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How to Treat Scale Insects on Shrubs

By Sarah Terry ; Updated September 21, 2017
Shrubs

Scale insects feed on shrubs’ sap using their long, piercing mouthparts, causing twig and branch dieback and sometimes killing the plants. Scale insects also secrete a sticky liquid called honeydew, which promotes the fungal disease black sooty mold. Scale insects are difficult to get rid of, as they’re resistant to insecticides when they’re adults and can be controlled by chemicals only when they’re in the “crawler” stage. You can control scale infestations on your shrubs by utilizing natural scale predators, by spraying the shrubs with horticultural oils, by applying insecticidal soaps or by spraying the shrubs with approved insecticides.

Magnifying glass

Inspect your shrubs for scale crawlers. Hold a piece of paper beneath the branches and shake the limbs to see crawling scale insects falling off. Scale insects are tiny, so you may require a magnifying glass to study them better.

Ladybugs

Introduce natural scale predators, such as ladybugs and tiny parasitic wasps. You can release the parasitic wasps or ladybugs onto your shrubs, and they’ll feed on the scale insects. Release the natural predators at the time of day and under the conditions recommended by the company from which you purchase them.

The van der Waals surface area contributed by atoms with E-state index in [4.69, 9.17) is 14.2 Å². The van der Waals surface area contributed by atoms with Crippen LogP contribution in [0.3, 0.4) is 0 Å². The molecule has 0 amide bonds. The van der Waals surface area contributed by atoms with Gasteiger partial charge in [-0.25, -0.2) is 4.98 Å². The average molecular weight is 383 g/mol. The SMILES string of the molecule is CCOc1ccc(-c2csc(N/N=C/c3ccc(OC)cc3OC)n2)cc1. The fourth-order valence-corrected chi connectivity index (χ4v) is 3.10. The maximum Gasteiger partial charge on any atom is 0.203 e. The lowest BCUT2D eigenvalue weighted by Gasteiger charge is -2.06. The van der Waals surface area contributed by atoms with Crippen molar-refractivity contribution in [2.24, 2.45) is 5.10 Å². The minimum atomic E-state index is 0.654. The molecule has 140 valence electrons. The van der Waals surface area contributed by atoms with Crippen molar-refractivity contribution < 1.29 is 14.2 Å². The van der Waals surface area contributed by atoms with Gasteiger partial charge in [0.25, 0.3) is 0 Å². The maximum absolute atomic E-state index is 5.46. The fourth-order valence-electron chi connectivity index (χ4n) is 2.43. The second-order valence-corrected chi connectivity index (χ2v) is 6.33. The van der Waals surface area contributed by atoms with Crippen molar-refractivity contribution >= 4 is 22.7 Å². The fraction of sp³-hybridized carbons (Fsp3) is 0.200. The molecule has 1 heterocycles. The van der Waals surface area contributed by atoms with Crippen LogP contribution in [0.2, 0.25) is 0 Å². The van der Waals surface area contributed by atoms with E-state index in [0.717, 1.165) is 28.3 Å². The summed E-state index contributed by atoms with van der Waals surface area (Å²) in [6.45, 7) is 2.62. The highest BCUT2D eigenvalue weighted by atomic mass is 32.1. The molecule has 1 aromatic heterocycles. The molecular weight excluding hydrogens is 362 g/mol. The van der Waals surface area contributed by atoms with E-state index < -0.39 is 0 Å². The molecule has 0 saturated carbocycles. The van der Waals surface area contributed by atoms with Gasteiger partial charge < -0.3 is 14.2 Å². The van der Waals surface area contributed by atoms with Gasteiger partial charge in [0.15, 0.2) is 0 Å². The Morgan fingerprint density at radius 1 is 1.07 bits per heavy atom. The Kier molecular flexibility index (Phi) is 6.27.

Spray your shrubs with horticultural oil, or paraffinic oil, after the scale crawlers hatch. Spray the oil generously over the shrub to coat the entire plant.

Apply an insecticidal soap to the shrubs’ leaves when the scale insects are in the crawler stage. Repeat the application about 10 days later.

Treat your shrubs with an approved insecticidal spray, such as carbaryl, acephate, malathion or chlorpyrifos. Ensure that the insecticide is approved for the scale insects you have and the types of shrubs that are infested. Apply the insecticide when the scale insects are in the crawler stage.

 

Things You Will Need

  • Sheet of paper
  • Magnifying glass
  • Ladybugs or tiny parasitic wasps
  • Horticultural oil
  • Insecticidal soap
  • Carbaryl, acephate, malathion or chlorpyrifos
  • Dormant oil
  • Gloves
  • Eye protection
  • Respiratory mask

Tip

  • Spray your shrubs with dormant horticultural oils before bud break in early spring, usually in March or April. The dormant oils will kill the over-wintering scale insects on the shrubs.

Warning

  • Always follow the instructions on the label exactly when you're applying horticultural oils or insecticides. Wear gloves, eye protection and a respiratory mask when handling or spraying these chemicals.

About the Author

 

Sarah Terry brings over 10 years of experience writing novels, business-to-business newsletters and a plethora of how-to articles. Terry has written articles and publications for a wide range of markets and subject matters, including Medicine & Health, Eli Financial, Dartnell Publications and Eli Journals.